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Genomic Islands Confer Heavy Metal Resistance in Mucilaginibacter kameinonensis and Mucilaginibacter rubeus Isolated from a Gold/Copper Mine

1
Institute of Environmental Microbiology, Fujian Agriculture and Forestry University, Fuzhou 350002, China
2
Department of Fundamental Microbiology, University of Lausanne, Lausanne 1015, Switzerland
3
State Key Laboratory of Agricultural Microbiology, College of Life Science and Technology, Huazhong Agricultural University, Wuhan 430070, China
4
Zoology Department, College of Sciences, King Saud University, P.O. Box 2455, Riyadh 11451, Saudi Arabia
5
Department of Botany & Microbiology, College of Sciences, P.O. Box 2455, Riyadh 11451, Saudi Arabia
6
Key Laboratory of Urban Environment and Health, Institute of Urban Environment, Chinese Academic of Sciences, 361021 Xiamen, China
*
Authors to whom correspondence should be addressed.
These authors contributed equally to this work.
Genes 2018, 9(12), 573; https://doi.org/10.3390/genes9120573
Received: 22 October 2018 / Revised: 16 November 2018 / Accepted: 19 November 2018 / Published: 23 November 2018
(This article belongs to the Special Issue Genomics of Bacterial Metal Resistance)
Heavy metals (HMs) are compounds that can be hazardous and impair growth of living organisms. Bacteria have evolved the capability not only to cope with heavy metals but also to detoxify polluted environments. Three heavy metal-resistant strains of Mucilaginibacer rubeus and one of Mucilaginibacter kameinonensis were isolated from the gold/copper Zijin mining site, Longyan, Fujian, China. These strains were shown to exhibit high resistance to heavy metals with minimal inhibitory concentration reaching up to 3.5 mM Cu(II), 21 mM Zn(II), 1.2 mM Cd(II), and 10.0 mM As(III). Genomes of the four strains were sequenced by Illumina. Sequence analyses revealed the presence of a high abundance of heavy metal resistance (HMR) determinants. One of the strain, M. rubeus P2, carried genes encoding 6 putative PIB-1-ATPase, 5 putative PIB-3-ATPase, 4 putative Zn(II)/Cd(II) PIB-4 type ATPase, and 16 putative resistance-nodulation-division (RND)-type metal transporter systems. Moreover, the four genomes contained a high abundance of genes coding for putative metal binding chaperones. Analysis of the close vicinity of these HMR determinants uncovered the presence of clusters of genes potentially associated with mobile genetic elements. These loci included genes coding for tyrosine recombinases (integrases) and subunits of mating pore (type 4 secretion system), respectively allowing integration/excision and conjugative transfer of numerous genomic islands. Further in silico analyses revealed that their genetic organization and gene products resemble the Bacteroides integrative and conjugative element CTnDOT. These results highlight the pivotal role of genomic islands in the acquisition and dissemination of adaptive traits, allowing for rapid adaption of bacteria and colonization of hostile environments. View Full-Text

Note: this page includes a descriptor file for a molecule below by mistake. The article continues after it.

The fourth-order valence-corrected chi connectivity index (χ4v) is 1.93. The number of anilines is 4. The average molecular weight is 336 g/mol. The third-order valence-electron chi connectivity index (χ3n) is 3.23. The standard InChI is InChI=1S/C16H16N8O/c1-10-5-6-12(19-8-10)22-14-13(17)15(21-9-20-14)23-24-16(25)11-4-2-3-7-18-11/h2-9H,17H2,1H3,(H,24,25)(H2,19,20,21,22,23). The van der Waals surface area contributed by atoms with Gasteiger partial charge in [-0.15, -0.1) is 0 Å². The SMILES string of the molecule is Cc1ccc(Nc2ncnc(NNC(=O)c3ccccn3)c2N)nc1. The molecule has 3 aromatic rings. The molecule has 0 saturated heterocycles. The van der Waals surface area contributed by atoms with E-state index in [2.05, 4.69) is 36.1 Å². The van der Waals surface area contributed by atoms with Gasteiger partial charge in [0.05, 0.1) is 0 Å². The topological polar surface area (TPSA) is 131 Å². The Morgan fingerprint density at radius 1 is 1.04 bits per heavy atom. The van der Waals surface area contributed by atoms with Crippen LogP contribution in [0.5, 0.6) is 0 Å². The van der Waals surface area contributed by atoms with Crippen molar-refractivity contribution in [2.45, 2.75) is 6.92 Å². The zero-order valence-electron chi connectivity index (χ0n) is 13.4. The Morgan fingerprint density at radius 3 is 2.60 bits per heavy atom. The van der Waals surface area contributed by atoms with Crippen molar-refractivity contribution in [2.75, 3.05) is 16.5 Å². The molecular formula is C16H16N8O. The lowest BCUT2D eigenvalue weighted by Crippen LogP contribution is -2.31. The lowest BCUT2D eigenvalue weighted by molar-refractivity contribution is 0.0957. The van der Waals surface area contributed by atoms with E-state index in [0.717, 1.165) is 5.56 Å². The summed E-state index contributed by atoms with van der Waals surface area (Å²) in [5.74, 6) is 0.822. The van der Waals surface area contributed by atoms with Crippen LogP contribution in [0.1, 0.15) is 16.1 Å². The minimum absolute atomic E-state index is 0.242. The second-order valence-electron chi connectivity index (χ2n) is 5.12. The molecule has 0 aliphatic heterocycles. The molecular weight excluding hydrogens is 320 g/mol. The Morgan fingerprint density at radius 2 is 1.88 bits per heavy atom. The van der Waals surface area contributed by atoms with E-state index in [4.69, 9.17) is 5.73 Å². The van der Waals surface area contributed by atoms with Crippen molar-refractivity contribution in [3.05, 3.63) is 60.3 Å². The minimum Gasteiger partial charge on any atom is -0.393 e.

Keywords: Mucilaginibacer rubeus; Mucilaginibacter kameinonensis; genomic island; evolution; heavy metal resistance; draft genome sequence; CTnDOT Mucilaginibacer rubeus; Mucilaginibacter kameinonensis; genomic island; evolution; heavy metal resistance; draft genome sequence; CTnDOT
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Li, Y.P.; Carraro, N.; Yang, N.; Liu, B.; Xia, X.; Feng, R.; Saquib, Q.; Al-Wathnani, H.A.; Van der Meer, J.R.; Rensing, C. Genomic Islands Confer Heavy Metal Resistance in Mucilaginibacter kameinonensis and Mucilaginibacter rubeus Isolated from a Gold/Copper Mine. Genes 2018, 9, 573.

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